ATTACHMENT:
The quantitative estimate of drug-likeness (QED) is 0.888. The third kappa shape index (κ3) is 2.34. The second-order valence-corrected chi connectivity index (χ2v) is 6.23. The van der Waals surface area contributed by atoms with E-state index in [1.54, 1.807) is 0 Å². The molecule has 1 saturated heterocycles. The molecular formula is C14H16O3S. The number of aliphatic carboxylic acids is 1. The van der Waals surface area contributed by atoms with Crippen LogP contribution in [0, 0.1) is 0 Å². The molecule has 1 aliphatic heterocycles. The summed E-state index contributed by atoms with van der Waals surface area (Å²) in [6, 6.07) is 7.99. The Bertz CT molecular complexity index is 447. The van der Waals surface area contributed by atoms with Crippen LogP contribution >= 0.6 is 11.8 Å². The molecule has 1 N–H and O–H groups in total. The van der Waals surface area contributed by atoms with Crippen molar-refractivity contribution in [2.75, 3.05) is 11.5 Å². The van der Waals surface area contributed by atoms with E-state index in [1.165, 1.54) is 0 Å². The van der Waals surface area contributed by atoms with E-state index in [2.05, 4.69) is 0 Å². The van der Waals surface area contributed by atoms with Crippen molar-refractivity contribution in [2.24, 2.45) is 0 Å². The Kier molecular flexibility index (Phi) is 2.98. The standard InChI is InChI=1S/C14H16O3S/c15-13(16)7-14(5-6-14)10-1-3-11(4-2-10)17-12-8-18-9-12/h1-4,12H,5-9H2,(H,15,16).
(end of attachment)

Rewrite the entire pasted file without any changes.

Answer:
The quantitative estimate of drug-likeness (QED) is 0.888. The third kappa shape index (κ3) is 2.34. The second-order valence-corrected chi connectivity index (χ2v) is 6.23. The van der Waals surface area contributed by atoms with E-state index in [1.54, 1.807) is 0 Å². The molecule has 1 saturated heterocycles. The molecular formula is C14H16O3S. The number of aliphatic carboxylic acids is 1. The van der Waals surface area contributed by atoms with Crippen LogP contribution in [0, 0.1) is 0 Å². The molecule has 1 aliphatic heterocycles. The summed E-state index contributed by atoms with van der Waals surface area (Å²) in [6, 6.07) is 7.99. The Bertz CT molecular complexity index is 447. The van der Waals surface area contributed by atoms with Crippen LogP contribution >= 0.6 is 11.8 Å². The molecule has 1 N–H and O–H groups in total. The van der Waals surface area contributed by atoms with Crippen molar-refractivity contribution in [2.75, 3.05) is 11.5 Å². The van der Waals surface area contributed by atoms with E-state index in [1.165, 1.54) is 0 Å². The van der Waals surface area contributed by atoms with E-state index in [2.05, 4.69) is 0 Å². The van der Waals surface area contributed by atoms with Crippen molar-refractivity contribution in [2.24, 2.45) is 0 Å². The Kier molecular flexibility index (Phi) is 2.98. The standard InChI is InChI=1S/C14H16O3S/c15-13(16)7-14(5-6-14)10-1-3-11(4-2-10)17-12-8-18-9-12/h1-4,12H,5-9H2,(H,15,16).